Did You Draw That?

By Andy Garcia.

“When you step into this classroom, you leave all your stress behind” (Mr. Portilla). Art is an ancient method to convey thoughts or feelings without ever having to write them down. It’s a way to let your mind unleash its creative potential. At Heritage Academy, art is offered to scholars of every grade level. However, most of them avoid selecting it since they say that they “don’t know how to draw”; instead of challenging their shortcomings, they move on and choose a different elective. Disregarding their statements, Heritage’s art teachers strive to teach them how to make incredible art pieces. Through their guidance, I was able to watch as my peers and I improved on our artwork and technique.

In seventh grade, I entered art class with the sole purpose of wanting to learn “how to draw”. Consequently, I became enamored with all the different art tools that exist and how intricate an art piece can be. The art teacher at the time, Mrs. Haggarton, introduced us to the idea that we could turn a plain sheet of paper into an eye catching work of art.

Eventually, Mrs. Tibbetts became the new seventh and eighth grade art teacher. She taught us advanced techniques that we could use to improve our work. Now the class gained traction. As more students joined, Mrs. Tibbetts showed us how to sketch complicated objects in under 20 minutes. She demonstrated how to transfer highlights and shadows onto a blank paper. She taught the basics of art to students who did not have much confidence in their abilities. Ultimately, we saw ourselves improve our art and our potential.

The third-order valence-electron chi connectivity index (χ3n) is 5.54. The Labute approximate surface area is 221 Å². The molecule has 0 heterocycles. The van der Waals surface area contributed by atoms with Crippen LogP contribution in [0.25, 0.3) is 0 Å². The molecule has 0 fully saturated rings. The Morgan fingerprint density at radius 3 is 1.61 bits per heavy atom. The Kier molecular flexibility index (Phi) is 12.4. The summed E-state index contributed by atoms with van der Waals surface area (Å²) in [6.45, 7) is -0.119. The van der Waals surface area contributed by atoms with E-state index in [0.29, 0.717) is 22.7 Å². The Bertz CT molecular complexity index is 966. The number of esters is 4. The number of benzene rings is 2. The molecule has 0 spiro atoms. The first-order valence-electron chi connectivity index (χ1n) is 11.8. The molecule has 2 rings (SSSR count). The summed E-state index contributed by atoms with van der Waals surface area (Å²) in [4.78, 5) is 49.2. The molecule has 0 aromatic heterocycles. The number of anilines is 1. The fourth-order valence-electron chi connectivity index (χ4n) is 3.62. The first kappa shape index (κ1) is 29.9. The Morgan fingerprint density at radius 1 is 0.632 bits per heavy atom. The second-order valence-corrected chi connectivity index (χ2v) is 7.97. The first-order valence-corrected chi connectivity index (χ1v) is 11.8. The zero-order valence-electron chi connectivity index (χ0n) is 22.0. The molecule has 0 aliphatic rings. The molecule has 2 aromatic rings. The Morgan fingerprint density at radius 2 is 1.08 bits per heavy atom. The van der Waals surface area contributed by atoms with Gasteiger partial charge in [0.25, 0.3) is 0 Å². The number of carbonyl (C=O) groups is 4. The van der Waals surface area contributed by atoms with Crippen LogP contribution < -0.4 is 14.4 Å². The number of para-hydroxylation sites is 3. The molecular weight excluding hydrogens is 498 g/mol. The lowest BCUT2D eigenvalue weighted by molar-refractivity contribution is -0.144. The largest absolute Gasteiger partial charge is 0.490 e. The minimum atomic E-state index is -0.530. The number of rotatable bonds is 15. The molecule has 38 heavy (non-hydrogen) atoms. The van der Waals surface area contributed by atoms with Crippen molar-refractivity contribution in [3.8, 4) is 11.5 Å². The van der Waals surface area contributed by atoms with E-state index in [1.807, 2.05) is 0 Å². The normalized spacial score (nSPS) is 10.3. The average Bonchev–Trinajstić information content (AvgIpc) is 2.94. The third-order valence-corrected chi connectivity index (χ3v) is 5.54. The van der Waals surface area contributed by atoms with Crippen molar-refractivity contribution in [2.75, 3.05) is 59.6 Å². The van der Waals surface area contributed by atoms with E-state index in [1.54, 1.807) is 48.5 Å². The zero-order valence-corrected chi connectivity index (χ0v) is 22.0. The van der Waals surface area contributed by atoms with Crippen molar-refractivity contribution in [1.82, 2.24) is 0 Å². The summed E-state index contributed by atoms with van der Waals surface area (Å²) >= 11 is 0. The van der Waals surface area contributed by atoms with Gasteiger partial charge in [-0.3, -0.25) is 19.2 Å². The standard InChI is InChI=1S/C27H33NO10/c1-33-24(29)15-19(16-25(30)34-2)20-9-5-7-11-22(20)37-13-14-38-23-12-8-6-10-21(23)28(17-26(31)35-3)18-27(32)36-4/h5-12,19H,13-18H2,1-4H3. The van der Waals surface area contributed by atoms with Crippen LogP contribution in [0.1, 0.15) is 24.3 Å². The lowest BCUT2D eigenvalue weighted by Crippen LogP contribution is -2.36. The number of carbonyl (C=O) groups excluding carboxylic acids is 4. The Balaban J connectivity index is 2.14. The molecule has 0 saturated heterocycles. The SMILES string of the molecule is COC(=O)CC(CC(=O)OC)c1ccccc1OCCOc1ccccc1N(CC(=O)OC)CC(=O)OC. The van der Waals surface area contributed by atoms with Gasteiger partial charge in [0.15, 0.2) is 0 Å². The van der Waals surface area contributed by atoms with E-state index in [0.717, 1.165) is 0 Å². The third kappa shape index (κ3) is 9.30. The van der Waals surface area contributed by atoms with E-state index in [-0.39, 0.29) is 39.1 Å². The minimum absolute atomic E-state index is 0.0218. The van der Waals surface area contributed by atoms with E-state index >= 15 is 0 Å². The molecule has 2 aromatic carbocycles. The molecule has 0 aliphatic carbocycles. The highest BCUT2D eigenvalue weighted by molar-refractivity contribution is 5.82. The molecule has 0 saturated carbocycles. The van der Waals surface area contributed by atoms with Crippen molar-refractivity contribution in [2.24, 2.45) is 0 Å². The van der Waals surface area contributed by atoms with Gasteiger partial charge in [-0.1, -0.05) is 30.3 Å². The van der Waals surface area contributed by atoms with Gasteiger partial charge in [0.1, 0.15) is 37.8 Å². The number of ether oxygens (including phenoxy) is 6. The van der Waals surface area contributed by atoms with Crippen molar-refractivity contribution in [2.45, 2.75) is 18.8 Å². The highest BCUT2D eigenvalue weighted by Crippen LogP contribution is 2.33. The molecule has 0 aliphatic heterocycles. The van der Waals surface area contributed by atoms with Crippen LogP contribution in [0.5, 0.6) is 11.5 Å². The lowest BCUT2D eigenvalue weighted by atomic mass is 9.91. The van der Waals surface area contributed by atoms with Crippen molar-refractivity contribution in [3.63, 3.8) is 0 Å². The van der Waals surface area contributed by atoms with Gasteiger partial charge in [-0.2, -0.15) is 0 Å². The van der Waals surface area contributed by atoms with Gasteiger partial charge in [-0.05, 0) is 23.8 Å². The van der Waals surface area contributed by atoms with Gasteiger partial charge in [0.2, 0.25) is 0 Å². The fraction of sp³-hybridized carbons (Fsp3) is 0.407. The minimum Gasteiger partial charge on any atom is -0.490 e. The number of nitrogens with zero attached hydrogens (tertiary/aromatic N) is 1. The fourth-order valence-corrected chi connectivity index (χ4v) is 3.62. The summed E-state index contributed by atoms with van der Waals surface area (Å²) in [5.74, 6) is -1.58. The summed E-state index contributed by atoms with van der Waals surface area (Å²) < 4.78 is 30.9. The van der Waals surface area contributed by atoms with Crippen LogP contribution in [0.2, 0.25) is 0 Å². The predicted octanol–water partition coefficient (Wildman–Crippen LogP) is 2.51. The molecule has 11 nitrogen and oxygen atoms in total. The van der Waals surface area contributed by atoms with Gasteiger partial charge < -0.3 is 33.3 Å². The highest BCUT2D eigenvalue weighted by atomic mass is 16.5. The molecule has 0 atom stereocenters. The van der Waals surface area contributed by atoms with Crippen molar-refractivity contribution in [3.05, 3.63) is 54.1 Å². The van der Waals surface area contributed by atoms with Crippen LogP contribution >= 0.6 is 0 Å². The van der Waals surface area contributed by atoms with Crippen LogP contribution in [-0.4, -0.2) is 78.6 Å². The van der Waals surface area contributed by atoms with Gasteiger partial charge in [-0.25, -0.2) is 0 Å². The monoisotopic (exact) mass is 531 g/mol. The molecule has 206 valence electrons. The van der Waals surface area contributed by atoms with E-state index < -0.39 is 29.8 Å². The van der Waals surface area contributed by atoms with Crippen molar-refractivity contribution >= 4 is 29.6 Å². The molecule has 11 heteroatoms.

The following years, we got to work under Mr. Portilla’s instruction. He pushed our limits and abilities by introducing a new medium to the class every few weeks. He would show us demos of what the medium could be used to draw. Surprisingly, we got to choose our own topics to draw about. We could draw a mountain range or a flower in the sunset. It just had to be drawn in the medium he assigned. Soon the “I don’t know how to draw” became a distant thought in our minds. Almost every class would be spent in silence since everyone was busy working on their piece. As a result, we were able to accumulate all the material we were taught and integrate it into our creative ideas.

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